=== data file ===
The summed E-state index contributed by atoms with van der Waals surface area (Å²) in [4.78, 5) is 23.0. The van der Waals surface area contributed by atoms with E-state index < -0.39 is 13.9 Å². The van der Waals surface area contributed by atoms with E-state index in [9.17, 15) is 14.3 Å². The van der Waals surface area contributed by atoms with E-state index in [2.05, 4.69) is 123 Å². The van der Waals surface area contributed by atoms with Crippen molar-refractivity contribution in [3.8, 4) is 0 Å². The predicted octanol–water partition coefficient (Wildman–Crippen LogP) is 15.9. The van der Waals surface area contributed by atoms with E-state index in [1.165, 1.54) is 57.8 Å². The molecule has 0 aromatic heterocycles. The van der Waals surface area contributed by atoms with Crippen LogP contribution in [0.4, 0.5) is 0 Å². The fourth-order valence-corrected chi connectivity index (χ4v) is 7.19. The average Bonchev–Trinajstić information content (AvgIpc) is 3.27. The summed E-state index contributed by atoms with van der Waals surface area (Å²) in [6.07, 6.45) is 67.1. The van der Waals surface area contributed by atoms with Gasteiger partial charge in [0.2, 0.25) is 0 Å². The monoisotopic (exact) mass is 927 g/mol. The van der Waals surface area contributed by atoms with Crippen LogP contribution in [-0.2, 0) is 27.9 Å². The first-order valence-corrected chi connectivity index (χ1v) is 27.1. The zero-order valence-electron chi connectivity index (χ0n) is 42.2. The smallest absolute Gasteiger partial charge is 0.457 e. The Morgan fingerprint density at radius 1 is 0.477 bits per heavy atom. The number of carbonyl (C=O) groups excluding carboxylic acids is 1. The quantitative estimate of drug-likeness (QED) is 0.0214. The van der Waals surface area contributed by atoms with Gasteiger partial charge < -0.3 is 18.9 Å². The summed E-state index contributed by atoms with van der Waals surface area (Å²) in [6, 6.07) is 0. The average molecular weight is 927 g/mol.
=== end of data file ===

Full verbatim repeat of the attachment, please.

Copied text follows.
The summed E-state index contributed by atoms with van der Waals surface area (Å²) in [4.78, 5) is 23.0. The van der Waals surface area contributed by atoms with E-state index < -0.39 is 13.9 Å². The van der Waals surface area contributed by atoms with E-state index in [9.17, 15) is 14.3 Å². The van der Waals surface area contributed by atoms with E-state index in [2.05, 4.69) is 123 Å². The van der Waals surface area contributed by atoms with Crippen molar-refractivity contribution in [3.8, 4) is 0 Å². The predicted octanol–water partition coefficient (Wildman–Crippen LogP) is 15.9. The van der Waals surface area contributed by atoms with E-state index in [1.165, 1.54) is 57.8 Å². The molecule has 0 aromatic heterocycles. The van der Waals surface area contributed by atoms with Crippen LogP contribution in [0.4, 0.5) is 0 Å². The fourth-order valence-corrected chi connectivity index (χ4v) is 7.19. The average Bonchev–Trinajstić information content (AvgIpc) is 3.27. The summed E-state index contributed by atoms with van der Waals surface area (Å²) in [6.07, 6.45) is 67.1. The van der Waals surface area contributed by atoms with Gasteiger partial charge in [0.2, 0.25) is 0 Å². The monoisotopic (exact) mass is 927 g/mol. The van der Waals surface area contributed by atoms with Crippen LogP contribution in [-0.2, 0) is 27.9 Å². The first-order valence-corrected chi connectivity index (χ1v) is 27.1. The zero-order valence-electron chi connectivity index (χ0n) is 42.2. The smallest absolute Gasteiger partial charge is 0.457 e. The Morgan fingerprint density at radius 1 is 0.477 bits per heavy atom. The number of carbonyl (C=O) groups excluding carboxylic acids is 1. The quantitative estimate of drug-likeness (QED) is 0.0214. The van der Waals surface area contributed by atoms with Gasteiger partial charge < -0.3 is 18.9 Å². The summed E-state index contributed by atoms with van der Waals surface area (Å²) in [6, 6.07) is 0. The average molecular weight is 927 g/mol.